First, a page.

Returning to Perth from October 1-14 is the St. ALi Italian Film Festival.
Organised entirely by Palace Cinemas, the festival continues to present the best new contemporary Italian cinema, and a few cherished classics, on the big screen. For more than two decades, the festival has celebrated Italian language, culture and la dolce vita with an ever-growing audience, last year attracting over 80,000 film lovers nationally.
A highlight in this year’s program is The Goddess of Fortune – Ferzan Ozpetek’s highly anticipated and award-winning comedy drama that explores long-term relationships changing over time.
The poignant story unfolds with a large family party that introduces all the main characters in one place – focusing on a secret dilemma as Annamaria (somewhat of an outsider) confesses concerning news to her gay male best friend, whom we are guessing was also an ex-lover, actor Edoardo Leo (turns out a lover’s tryst).
What to do with her two devoted children while she endures ongoing explorative tests in hospital, becomes the problem that grows more complicated simultaneously as the characters evolve in their personal resilience and fondness for the dependent close-knit children.
A predictable solution is not going to be so easily assumed, as the unfolding plot twist reveals the conniving plan of the villainous grandmother to forcibly take possession of the kids and reject the wishes of their mother, that the male couple takes the responsibility.
Note, this is a rather long film, at around 2.5 hours, and it would have benefited from a tighter edit, but the story does span multiple sub-plots between a diverse village of likeable characters that are interconnected with an emphasis on unity. The film is progressive with inclusivity of every modern subcultural representation from LGBQT gay couple and trans divas, single parent families, middle aged couples enduring dementia, and black African females aspiring to operate their own business.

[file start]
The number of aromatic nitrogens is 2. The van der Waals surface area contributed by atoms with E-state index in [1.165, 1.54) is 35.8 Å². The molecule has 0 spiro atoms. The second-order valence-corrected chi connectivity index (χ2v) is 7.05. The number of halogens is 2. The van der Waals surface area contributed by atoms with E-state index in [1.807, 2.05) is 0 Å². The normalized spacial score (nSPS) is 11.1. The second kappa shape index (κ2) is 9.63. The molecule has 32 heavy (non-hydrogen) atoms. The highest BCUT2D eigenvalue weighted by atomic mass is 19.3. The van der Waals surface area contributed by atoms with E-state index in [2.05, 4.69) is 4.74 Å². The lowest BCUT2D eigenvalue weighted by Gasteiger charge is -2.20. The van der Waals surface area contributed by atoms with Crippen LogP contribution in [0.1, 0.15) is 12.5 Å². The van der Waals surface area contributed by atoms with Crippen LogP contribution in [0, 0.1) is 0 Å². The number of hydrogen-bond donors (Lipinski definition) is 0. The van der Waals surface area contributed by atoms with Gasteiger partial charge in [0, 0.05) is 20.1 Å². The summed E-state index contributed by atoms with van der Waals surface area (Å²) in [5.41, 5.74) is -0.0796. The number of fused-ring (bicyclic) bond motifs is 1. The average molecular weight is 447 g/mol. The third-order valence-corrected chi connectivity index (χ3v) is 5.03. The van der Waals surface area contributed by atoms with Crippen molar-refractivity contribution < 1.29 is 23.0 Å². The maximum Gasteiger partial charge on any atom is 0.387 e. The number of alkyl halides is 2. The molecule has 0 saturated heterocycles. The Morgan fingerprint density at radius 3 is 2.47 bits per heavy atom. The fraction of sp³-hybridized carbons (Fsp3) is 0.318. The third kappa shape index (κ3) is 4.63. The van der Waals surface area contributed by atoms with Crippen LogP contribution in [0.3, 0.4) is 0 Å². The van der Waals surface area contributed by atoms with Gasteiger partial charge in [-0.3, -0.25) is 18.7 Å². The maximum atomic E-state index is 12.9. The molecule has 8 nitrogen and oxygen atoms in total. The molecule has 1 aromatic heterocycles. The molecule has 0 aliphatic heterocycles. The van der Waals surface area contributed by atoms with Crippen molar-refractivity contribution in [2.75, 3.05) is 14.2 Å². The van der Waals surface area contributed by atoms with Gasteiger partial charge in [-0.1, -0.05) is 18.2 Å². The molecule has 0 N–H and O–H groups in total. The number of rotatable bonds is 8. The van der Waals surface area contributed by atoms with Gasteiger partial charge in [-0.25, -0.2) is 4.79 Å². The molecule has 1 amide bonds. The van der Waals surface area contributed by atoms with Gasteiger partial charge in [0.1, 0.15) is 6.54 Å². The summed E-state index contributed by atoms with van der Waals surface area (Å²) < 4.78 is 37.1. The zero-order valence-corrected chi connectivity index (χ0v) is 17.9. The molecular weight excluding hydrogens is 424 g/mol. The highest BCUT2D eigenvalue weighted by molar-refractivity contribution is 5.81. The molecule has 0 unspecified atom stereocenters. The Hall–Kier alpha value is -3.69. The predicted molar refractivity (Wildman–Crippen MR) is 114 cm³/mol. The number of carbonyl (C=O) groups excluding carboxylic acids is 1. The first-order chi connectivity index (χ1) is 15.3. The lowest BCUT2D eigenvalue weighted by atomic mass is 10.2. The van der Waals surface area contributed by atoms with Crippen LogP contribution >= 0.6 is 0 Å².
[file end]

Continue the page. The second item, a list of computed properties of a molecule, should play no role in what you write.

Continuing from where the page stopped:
Truly, a contemporary blend of Italian way of life which is unashamedly empathetic to the underdog, although hovers around stereotypical leaving some of the characters rather two dimensional. The protagonist Annamaria Muscara is performed by Jasmine Trinca is however, a believable female feminist with much angst that upholds choice and liberty as the glue to her family’s happiness. But these subversive values don’t agree with her overbearing and cruel estranged mother whom can be compared to the cold-hearted Mother in the classic novel A Fortunate Life.
The idea that it takes a village to raise a kid is an old fashioned one, yet here is explored with a contemporary take questioning how difficult raising a family is when the parent’s become tragically unhinged. Fate and fortune is the symbolic meaning behind the title The Goddess of Fortune which is the personification of luck in Roman religion. From this existential theme, arise many questions with uneasy answers which make the audience ponder their own vulnerability and cherish the loving bond of their own family.
A lovely heart-warming film with incredibly realistic performances from a talented Italian cast that is worthy of its awards.
The St. ALi Italian Film Festival runs in Perth form October 1-14.
Full program and details at www.italianfilmfestival.com.au.